When our lives moved online last March, many of us were able to shift quickly to this new remote landscape. Others were left behind, discovering firsthand the limitations of insufficient, underfunded broadband internet services.
The current patchwork approach to broadband has allowed internet service providers (ISP) to determine whether or not it is profitable to extend services to outlying rural communities, aging urban neighborhoods, or low-income neighborhoods rather than taking a wholistic approach ensuring all Iowans have sufficient broadband. Work, school, government services, health care and mental health services are out of reach for those with insufficient broadband, leaving too many Iowans stranded.
This is not only an equity issue. Just like roads and bridges were once considered foundational infrastructure in our community, we now need to focus on broadband to get us where we need to go. Communities and states that are vying for business and workforce recruitment will start seeing the consequences of inadequate investment in internet infrastructure. The large employers and technology start-ups we recruit to invest and grow in our community will look at broadband speeds and access as a deciding factor.
There are several opportunities for improvement in Iowa’s broadband infrastructure including inadequate speeds, access to broadband, data caps and funding shortfall.
With today’s needs for uploading documents for online learning, business needs and virtual training and communication, the upload speeds are just as important as download speeds. Iowa legislators should join consumer advocacy groups and urge the FCC to adopt a new definition of broadband of 100/100 Mbps.
Many rural and low-income Iowans are left with insufficient broadband access due to inaccurate census block data and antiquated copper infrastructure. Instead of relying on internet service providers to show who has broadband access, there should be an independent group working with providers to ensure accuracy.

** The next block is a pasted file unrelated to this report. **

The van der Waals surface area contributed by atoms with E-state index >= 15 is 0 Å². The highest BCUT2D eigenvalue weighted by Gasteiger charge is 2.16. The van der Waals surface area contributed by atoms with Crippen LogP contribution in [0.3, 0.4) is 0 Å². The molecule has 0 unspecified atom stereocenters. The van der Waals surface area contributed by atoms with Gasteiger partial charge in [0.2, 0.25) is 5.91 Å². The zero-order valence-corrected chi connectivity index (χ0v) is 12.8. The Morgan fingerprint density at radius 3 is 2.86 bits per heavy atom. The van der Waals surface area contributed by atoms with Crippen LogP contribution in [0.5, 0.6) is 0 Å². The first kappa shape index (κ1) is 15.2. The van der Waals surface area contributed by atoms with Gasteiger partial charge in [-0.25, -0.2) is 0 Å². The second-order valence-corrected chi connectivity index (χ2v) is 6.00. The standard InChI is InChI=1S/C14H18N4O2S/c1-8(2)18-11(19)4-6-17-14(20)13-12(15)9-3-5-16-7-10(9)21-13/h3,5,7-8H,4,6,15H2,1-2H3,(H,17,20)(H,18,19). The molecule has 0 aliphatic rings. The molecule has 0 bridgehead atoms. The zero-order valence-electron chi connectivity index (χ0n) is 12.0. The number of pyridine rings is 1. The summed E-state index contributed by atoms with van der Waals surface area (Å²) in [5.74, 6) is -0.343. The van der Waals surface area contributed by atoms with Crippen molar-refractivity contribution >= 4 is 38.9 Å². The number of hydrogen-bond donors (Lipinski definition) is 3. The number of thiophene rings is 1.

Many wireless companies and internet service providers have data caps on their plans and charge for exceeding those caps. It is easy for households to quickly consume their data allowance as our current lifestyles cause high amounts of data use. Iowa legislators should mandate that internet service providers remove data caps, so households no longer have to face costly overages. Instead, ISPs should charge consumers based solely on the speed of their internet plan.
ARTICLE CONTINUES BELOW ADVERTISEMENT
While there has been great progress in broadband expansion funding, Iowa still lags neighboring states for broadband expansion. The current amount Iowa has earmarked for the upcoming budget year is $4.95 million, with a 65% match from the provider. Due to the costly supplies and labor that go into developing fiber networks, that figure would realistically only provide broadband for a few communities. Industry experts have estimated providing 100/100 Mbps broadband to all Iowans could exceed $1 billion.
Policymakers can look to surrounding states for examples of what it takes to be a leader in broadband. At the rate Iowa is funding broadband projects, it will take decades just to get to basic internet speeds. By seriously and aggressively investing in broadband infrastructure, Iowa will be investing in the future of the state and it will pay back dividends for our citizens and our businesses.
We appreciate the Iowa Legislature’s and the Governor’s recent investment in broadband expansion. But broadband expansion will come with a large price tag, and Iowans cannot afford to be left behind. As the 2021 legislative session nears, we are asking our elected officials to continue to work together to strengthen broadband in every corner of our state, both rural and urban. By working with the industry experts to collect accurate data as well as develop and fund long-term strategic and comprehensive policy, we can ensure the people and businesses in Iowa thrive.
Kim Casko is president and CEO of the Iowa City Business Partnership. Kate Moreland is president of the Iowa City Area Development Group. Doug Neumann is executive director of the Cedar Rapids Metro Economic Alliance.